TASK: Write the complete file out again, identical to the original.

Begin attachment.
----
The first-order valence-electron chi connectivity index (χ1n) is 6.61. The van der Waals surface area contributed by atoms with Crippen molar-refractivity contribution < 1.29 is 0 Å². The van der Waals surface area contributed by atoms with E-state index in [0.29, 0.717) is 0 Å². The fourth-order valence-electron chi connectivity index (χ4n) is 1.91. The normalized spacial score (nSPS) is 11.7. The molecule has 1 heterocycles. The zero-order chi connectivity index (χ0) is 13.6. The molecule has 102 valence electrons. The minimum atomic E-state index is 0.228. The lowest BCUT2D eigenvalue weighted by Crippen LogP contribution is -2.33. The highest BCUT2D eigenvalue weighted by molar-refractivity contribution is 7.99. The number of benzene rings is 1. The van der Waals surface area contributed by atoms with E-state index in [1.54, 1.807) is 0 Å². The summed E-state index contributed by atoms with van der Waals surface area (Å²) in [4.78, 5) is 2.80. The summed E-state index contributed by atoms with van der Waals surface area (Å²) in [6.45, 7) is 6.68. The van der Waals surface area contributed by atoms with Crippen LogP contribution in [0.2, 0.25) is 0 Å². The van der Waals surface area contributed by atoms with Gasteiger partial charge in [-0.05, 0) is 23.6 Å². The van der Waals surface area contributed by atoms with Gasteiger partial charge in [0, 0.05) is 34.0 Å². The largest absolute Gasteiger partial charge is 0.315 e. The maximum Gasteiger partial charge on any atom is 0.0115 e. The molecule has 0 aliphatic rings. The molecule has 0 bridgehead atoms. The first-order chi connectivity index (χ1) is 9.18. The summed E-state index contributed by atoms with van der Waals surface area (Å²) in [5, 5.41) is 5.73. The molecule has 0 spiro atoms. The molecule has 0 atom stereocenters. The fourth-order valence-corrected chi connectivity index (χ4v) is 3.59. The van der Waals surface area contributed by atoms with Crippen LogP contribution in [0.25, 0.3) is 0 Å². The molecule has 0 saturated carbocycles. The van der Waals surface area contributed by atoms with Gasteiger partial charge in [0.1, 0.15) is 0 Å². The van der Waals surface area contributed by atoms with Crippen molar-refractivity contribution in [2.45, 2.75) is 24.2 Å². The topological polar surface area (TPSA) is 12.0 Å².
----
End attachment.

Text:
The first-order valence-electron chi connectivity index (χ1n) is 6.61. The van der Waals surface area contributed by atoms with Crippen molar-refractivity contribution < 1.29 is 0 Å². The van der Waals surface area contributed by atoms with E-state index in [0.29, 0.717) is 0 Å². The fourth-order valence-electron chi connectivity index (χ4n) is 1.91. The normalized spacial score (nSPS) is 11.7. The molecule has 1 heterocycles. The zero-order chi connectivity index (χ0) is 13.6. The molecule has 102 valence electrons. The minimum atomic E-state index is 0.228. The lowest BCUT2D eigenvalue weighted by Crippen LogP contribution is -2.33. The highest BCUT2D eigenvalue weighted by molar-refractivity contribution is 7.99. The number of benzene rings is 1. The van der Waals surface area contributed by atoms with E-state index in [1.54, 1.807) is 0 Å². The summed E-state index contributed by atoms with van der Waals surface area (Å²) in [4.78, 5) is 2.80. The summed E-state index contributed by atoms with van der Waals surface area (Å²) in [6.45, 7) is 6.68. The van der Waals surface area contributed by atoms with Crippen LogP contribution in [0.2, 0.25) is 0 Å². The van der Waals surface area contributed by atoms with Gasteiger partial charge in [-0.05, 0) is 23.6 Å². The van der Waals surface area contributed by atoms with Gasteiger partial charge in [0, 0.05) is 34.0 Å². The largest absolute Gasteiger partial charge is 0.315 e. The maximum Gasteiger partial charge on any atom is 0.0115 e. The molecule has 0 aliphatic rings. The molecule has 0 bridgehead atoms. The first-order chi connectivity index (χ1) is 9.18. The summed E-state index contributed by atoms with van der Waals surface area (Å²) in [5, 5.41) is 5.73. The molecule has 0 spiro atoms. The molecule has 0 atom stereocenters. The fourth-order valence-corrected chi connectivity index (χ4v) is 3.59. The van der Waals surface area contributed by atoms with Crippen LogP contribution in [0.25, 0.3) is 0 Å². The molecule has 0 saturated carbocycles. The van der Waals surface area contributed by atoms with Gasteiger partial charge in [0.1, 0.15) is 0 Å². The van der Waals surface area contributed by atoms with Crippen molar-refractivity contribution in [2.45, 2.75) is 24.2 Å². The topological polar surface area (TPSA) is 12.0 Å².